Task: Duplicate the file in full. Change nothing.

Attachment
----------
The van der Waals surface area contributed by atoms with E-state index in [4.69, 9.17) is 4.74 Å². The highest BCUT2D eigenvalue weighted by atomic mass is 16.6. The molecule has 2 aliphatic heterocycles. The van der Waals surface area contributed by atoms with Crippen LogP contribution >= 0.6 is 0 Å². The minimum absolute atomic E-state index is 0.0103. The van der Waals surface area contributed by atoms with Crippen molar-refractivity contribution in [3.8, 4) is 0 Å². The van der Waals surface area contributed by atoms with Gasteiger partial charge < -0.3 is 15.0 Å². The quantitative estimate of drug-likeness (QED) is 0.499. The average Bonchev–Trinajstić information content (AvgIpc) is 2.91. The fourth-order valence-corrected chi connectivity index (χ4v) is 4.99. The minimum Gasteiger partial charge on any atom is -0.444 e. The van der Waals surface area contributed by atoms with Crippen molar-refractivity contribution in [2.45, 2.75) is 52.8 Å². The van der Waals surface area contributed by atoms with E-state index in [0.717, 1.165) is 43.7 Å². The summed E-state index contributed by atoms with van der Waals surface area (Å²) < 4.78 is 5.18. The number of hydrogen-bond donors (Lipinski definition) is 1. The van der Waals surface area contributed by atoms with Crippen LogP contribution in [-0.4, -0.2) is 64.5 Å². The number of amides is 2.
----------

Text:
The van der Waals surface area contributed by atoms with E-state index in [4.69, 9.17) is 4.74 Å². The highest BCUT2D eigenvalue weighted by atomic mass is 16.6. The molecule has 2 aliphatic heterocycles. The van der Waals surface area contributed by atoms with Crippen LogP contribution >= 0.6 is 0 Å². The minimum absolute atomic E-state index is 0.0103. The van der Waals surface area contributed by atoms with Crippen molar-refractivity contribution in [3.8, 4) is 0 Å². The van der Waals surface area contributed by atoms with Gasteiger partial charge < -0.3 is 15.0 Å². The quantitative estimate of drug-likeness (QED) is 0.499. The average Bonchev–Trinajstić information content (AvgIpc) is 2.91. The fourth-order valence-corrected chi connectivity index (χ4v) is 4.99. The minimum Gasteiger partial charge on any atom is -0.444 e. The van der Waals surface area contributed by atoms with Crippen molar-refractivity contribution in [2.45, 2.75) is 52.8 Å². The van der Waals surface area contributed by atoms with E-state index in [0.717, 1.165) is 43.7 Å². The summed E-state index contributed by atoms with van der Waals surface area (Å²) < 4.78 is 5.18. The number of hydrogen-bond donors (Lipinski definition) is 1. The van der Waals surface area contributed by atoms with Crippen LogP contribution in [-0.4, -0.2) is 64.5 Å². The number of amides is 2.